It was to occur at the same hospital so I was confident that things would be all right, since during all three previous visits there were no problems. The only difference was that the anesthesiologist said his female associate will be “monitoring you” but “I will be available … if necessary”.

The anesthesiologist had never said that before, but what the heck. My confidence was high due to past experiences there. Boy was I mistaken!

As they were wheeling me into the ‘OR’, things seemed somewhat different. The next thing I knew I could feel the doctor cutting into my eye. WOW! I let out a moan and my fists were clenched.

My God! I could feel everything he was doing! I was trying to remain calm, as I knew he was inside my eye … but the pain was excruciating. I started to move and tried to say something. Then I heard the doctor say, “Don’t move Mr. Clark – I am in a very delicate surgery!” I then realized he could not see my body as I was rigid and getting very cold and shaking. He was looking into my eye through a microscope!

I dare not move! I then heard the doctor finally tell someone I was uncomfortable and to give me some numbing drops … which did not work. After a very long, agonizing time, I was so desperate that I was planning next to roll off the surgery table.

Then I realized my head was strapped down!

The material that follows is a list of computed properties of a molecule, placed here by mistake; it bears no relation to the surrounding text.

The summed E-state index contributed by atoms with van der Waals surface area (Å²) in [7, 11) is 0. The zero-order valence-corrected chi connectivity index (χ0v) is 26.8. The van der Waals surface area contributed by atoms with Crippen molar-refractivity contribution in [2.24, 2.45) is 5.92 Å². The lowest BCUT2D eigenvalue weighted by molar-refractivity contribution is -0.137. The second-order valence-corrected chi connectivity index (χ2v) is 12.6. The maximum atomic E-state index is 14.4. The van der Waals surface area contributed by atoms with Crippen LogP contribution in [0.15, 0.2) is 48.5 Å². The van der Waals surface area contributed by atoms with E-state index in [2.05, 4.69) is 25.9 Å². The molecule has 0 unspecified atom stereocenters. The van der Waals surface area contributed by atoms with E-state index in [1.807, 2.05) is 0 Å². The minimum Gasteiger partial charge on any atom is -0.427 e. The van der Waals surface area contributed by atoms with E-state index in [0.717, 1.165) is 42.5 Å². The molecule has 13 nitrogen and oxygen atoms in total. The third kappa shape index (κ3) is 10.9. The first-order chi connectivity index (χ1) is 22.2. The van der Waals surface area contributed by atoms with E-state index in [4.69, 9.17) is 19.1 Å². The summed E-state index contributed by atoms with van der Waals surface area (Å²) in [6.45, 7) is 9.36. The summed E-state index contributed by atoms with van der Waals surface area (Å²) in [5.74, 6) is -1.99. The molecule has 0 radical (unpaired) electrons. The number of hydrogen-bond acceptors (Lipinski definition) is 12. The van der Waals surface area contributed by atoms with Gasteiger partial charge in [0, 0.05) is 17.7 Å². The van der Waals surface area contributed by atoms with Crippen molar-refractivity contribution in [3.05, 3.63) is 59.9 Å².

“My God! How long will this go on!” I thought to myself.

Then I heard the doctor call for wet cells. When he inserted them it felt like he was shoving glass into my eye and I thought I might break my teeth from clenching my mouth. Then I heard those long anticipated words ” All done!”

They sat me up and wheeled me into a recovery room. Cold, shaking and probably in shock, the nurse’s put blankets on me. Somehow I remained conscious. A few minutes later my wife called the hospital. The nurses informed her that my blood pressure went through the roof, which the hospital director later denied after allegedly doing an investigation.

I found out after the incident that no lawyer would take the case as I was told their was no case for pain and suffering and most of the good lawyers sat on the hospital board of directors which could constitute a potential conflict of interest. How convenient. If I were an illegal alien or person of color there would be hell to pay, if the same had happened to one of them.

I am hoping that by telling my story things will change for the better because doctors and hospitals can do just about anything to you
… and you have little recourse